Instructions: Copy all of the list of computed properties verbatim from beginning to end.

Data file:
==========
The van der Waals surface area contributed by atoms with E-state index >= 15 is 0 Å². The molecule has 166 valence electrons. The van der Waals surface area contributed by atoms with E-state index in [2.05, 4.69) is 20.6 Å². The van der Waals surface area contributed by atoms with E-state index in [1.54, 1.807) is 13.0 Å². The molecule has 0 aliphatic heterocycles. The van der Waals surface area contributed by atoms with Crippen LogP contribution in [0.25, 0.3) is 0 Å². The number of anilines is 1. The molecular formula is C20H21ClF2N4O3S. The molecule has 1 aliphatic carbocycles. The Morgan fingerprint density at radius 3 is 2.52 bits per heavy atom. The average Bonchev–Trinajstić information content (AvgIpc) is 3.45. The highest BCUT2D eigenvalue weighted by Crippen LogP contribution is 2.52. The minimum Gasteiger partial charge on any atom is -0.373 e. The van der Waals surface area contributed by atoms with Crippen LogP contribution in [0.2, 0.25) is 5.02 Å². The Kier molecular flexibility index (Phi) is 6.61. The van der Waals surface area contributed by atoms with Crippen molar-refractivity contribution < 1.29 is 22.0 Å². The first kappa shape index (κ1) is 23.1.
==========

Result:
The van der Waals surface area contributed by atoms with E-state index >= 15 is 0 Å². The molecule has 166 valence electrons. The van der Waals surface area contributed by atoms with E-state index in [2.05, 4.69) is 20.6 Å². The van der Waals surface area contributed by atoms with E-state index in [1.54, 1.807) is 13.0 Å². The molecule has 0 aliphatic heterocycles. The van der Waals surface area contributed by atoms with Crippen LogP contribution in [0.25, 0.3) is 0 Å². The number of anilines is 1. The molecular formula is C20H21ClF2N4O3S. The molecule has 1 aliphatic carbocycles. The Morgan fingerprint density at radius 3 is 2.52 bits per heavy atom. The average Bonchev–Trinajstić information content (AvgIpc) is 3.45. The highest BCUT2D eigenvalue weighted by Crippen LogP contribution is 2.52. The minimum Gasteiger partial charge on any atom is -0.373 e. The van der Waals surface area contributed by atoms with Crippen LogP contribution in [0.2, 0.25) is 5.02 Å². The Kier molecular flexibility index (Phi) is 6.61. The van der Waals surface area contributed by atoms with Crippen molar-refractivity contribution < 1.29 is 22.0 Å². The first kappa shape index (κ1) is 23.1.